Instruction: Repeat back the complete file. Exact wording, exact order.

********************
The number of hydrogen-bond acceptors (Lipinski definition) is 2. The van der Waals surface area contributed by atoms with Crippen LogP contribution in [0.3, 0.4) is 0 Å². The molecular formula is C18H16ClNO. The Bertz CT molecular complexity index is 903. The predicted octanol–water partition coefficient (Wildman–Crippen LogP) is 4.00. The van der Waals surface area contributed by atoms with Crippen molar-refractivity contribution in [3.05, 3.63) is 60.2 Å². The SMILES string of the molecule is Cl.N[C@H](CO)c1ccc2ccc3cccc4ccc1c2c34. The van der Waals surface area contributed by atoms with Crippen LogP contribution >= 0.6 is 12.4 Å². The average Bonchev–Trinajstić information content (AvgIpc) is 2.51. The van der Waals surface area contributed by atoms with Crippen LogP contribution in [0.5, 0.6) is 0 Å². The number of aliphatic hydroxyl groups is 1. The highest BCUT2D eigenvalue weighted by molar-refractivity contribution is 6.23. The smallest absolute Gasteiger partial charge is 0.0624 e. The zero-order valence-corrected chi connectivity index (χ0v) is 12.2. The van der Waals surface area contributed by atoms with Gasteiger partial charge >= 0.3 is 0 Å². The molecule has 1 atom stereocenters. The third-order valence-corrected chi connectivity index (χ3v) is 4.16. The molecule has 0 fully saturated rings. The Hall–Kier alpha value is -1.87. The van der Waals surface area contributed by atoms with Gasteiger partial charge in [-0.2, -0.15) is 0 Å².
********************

The number of hydrogen-bond acceptors (Lipinski definition) is 2. The van der Waals surface area contributed by atoms with Crippen LogP contribution in [0.3, 0.4) is 0 Å². The molecular formula is C18H16ClNO. The Bertz CT molecular complexity index is 903. The predicted octanol–water partition coefficient (Wildman–Crippen LogP) is 4.00. The van der Waals surface area contributed by atoms with Crippen molar-refractivity contribution in [3.05, 3.63) is 60.2 Å². The SMILES string of the molecule is Cl.N[C@H](CO)c1ccc2ccc3cccc4ccc1c2c34. The van der Waals surface area contributed by atoms with Crippen LogP contribution >= 0.6 is 12.4 Å². The average Bonchev–Trinajstić information content (AvgIpc) is 2.51. The van der Waals surface area contributed by atoms with Crippen LogP contribution in [0.5, 0.6) is 0 Å². The number of aliphatic hydroxyl groups is 1. The highest BCUT2D eigenvalue weighted by molar-refractivity contribution is 6.23. The smallest absolute Gasteiger partial charge is 0.0624 e. The zero-order valence-corrected chi connectivity index (χ0v) is 12.2. The van der Waals surface area contributed by atoms with Gasteiger partial charge >= 0.3 is 0 Å². The molecule has 1 atom stereocenters. The third-order valence-corrected chi connectivity index (χ3v) is 4.16. The molecule has 0 fully saturated rings. The Hall–Kier alpha value is -1.87. The van der Waals surface area contributed by atoms with Gasteiger partial charge in [-0.2, -0.15) is 0 Å².